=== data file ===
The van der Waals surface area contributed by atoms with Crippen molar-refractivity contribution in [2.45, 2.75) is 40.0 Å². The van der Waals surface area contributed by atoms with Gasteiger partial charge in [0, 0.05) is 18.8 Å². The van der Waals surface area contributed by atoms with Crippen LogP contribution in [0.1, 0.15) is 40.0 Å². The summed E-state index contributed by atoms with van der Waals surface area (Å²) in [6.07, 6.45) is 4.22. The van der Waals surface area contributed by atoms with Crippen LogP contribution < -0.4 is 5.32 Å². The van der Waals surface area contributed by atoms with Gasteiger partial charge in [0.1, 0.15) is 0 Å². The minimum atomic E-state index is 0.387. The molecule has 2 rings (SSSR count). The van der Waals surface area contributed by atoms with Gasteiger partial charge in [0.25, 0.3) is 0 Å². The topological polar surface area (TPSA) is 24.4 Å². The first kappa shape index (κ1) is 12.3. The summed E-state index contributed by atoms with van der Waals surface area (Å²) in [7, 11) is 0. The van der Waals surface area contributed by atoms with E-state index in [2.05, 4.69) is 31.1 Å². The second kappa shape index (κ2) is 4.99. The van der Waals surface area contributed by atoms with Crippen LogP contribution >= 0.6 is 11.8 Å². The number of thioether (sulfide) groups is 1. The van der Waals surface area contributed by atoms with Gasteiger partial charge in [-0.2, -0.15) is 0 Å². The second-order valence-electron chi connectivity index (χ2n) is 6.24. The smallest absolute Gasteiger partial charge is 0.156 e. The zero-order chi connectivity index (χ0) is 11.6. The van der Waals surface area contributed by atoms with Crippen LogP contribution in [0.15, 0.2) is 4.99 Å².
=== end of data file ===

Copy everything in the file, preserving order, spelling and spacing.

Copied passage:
The van der Waals surface area contributed by atoms with Crippen molar-refractivity contribution in [2.45, 2.75) is 40.0 Å². The van der Waals surface area contributed by atoms with Gasteiger partial charge in [0, 0.05) is 18.8 Å². The van der Waals surface area contributed by atoms with Crippen LogP contribution in [0.1, 0.15) is 40.0 Å². The summed E-state index contributed by atoms with van der Waals surface area (Å²) in [6.07, 6.45) is 4.22. The van der Waals surface area contributed by atoms with Crippen LogP contribution < -0.4 is 5.32 Å². The van der Waals surface area contributed by atoms with Gasteiger partial charge in [0.1, 0.15) is 0 Å². The minimum atomic E-state index is 0.387. The molecule has 2 rings (SSSR count). The van der Waals surface area contributed by atoms with Gasteiger partial charge in [0.25, 0.3) is 0 Å². The topological polar surface area (TPSA) is 24.4 Å². The first kappa shape index (κ1) is 12.3. The summed E-state index contributed by atoms with van der Waals surface area (Å²) in [7, 11) is 0. The van der Waals surface area contributed by atoms with E-state index in [2.05, 4.69) is 31.1 Å². The second kappa shape index (κ2) is 4.99. The van der Waals surface area contributed by atoms with Crippen LogP contribution >= 0.6 is 11.8 Å². The number of thioether (sulfide) groups is 1. The van der Waals surface area contributed by atoms with Gasteiger partial charge in [-0.2, -0.15) is 0 Å². The second-order valence-electron chi connectivity index (χ2n) is 6.24. The smallest absolute Gasteiger partial charge is 0.156 e. The zero-order chi connectivity index (χ0) is 11.6. The van der Waals surface area contributed by atoms with Crippen LogP contribution in [0.15, 0.2) is 4.99 Å².